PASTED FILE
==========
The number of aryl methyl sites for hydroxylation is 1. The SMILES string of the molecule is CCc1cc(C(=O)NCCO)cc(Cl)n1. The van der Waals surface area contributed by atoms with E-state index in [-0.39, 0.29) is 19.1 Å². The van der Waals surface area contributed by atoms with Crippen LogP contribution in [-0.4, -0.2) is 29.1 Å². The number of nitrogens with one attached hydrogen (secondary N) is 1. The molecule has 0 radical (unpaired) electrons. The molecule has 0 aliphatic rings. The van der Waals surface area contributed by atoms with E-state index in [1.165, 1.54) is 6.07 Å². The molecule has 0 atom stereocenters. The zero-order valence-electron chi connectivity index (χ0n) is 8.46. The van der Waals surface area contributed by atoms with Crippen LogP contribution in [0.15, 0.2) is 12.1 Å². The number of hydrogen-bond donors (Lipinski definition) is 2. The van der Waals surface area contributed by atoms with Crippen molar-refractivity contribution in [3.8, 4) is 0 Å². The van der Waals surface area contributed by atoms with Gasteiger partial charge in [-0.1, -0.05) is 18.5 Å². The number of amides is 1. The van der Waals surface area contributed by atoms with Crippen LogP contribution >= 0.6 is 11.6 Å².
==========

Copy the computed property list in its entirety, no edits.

The number of aryl methyl sites for hydroxylation is 1. The SMILES string of the molecule is CCc1cc(C(=O)NCCO)cc(Cl)n1. The van der Waals surface area contributed by atoms with E-state index in [-0.39, 0.29) is 19.1 Å². The van der Waals surface area contributed by atoms with Crippen LogP contribution in [-0.4, -0.2) is 29.1 Å². The number of nitrogens with one attached hydrogen (secondary N) is 1. The molecule has 0 radical (unpaired) electrons. The molecule has 0 aliphatic rings. The van der Waals surface area contributed by atoms with E-state index in [1.165, 1.54) is 6.07 Å². The molecule has 0 atom stereocenters. The zero-order valence-electron chi connectivity index (χ0n) is 8.46. The van der Waals surface area contributed by atoms with Crippen LogP contribution in [0.15, 0.2) is 12.1 Å². The number of hydrogen-bond donors (Lipinski definition) is 2. The van der Waals surface area contributed by atoms with Crippen molar-refractivity contribution in [3.8, 4) is 0 Å². The van der Waals surface area contributed by atoms with Gasteiger partial charge in [-0.1, -0.05) is 18.5 Å². The number of amides is 1. The van der Waals surface area contributed by atoms with Crippen LogP contribution >= 0.6 is 11.6 Å².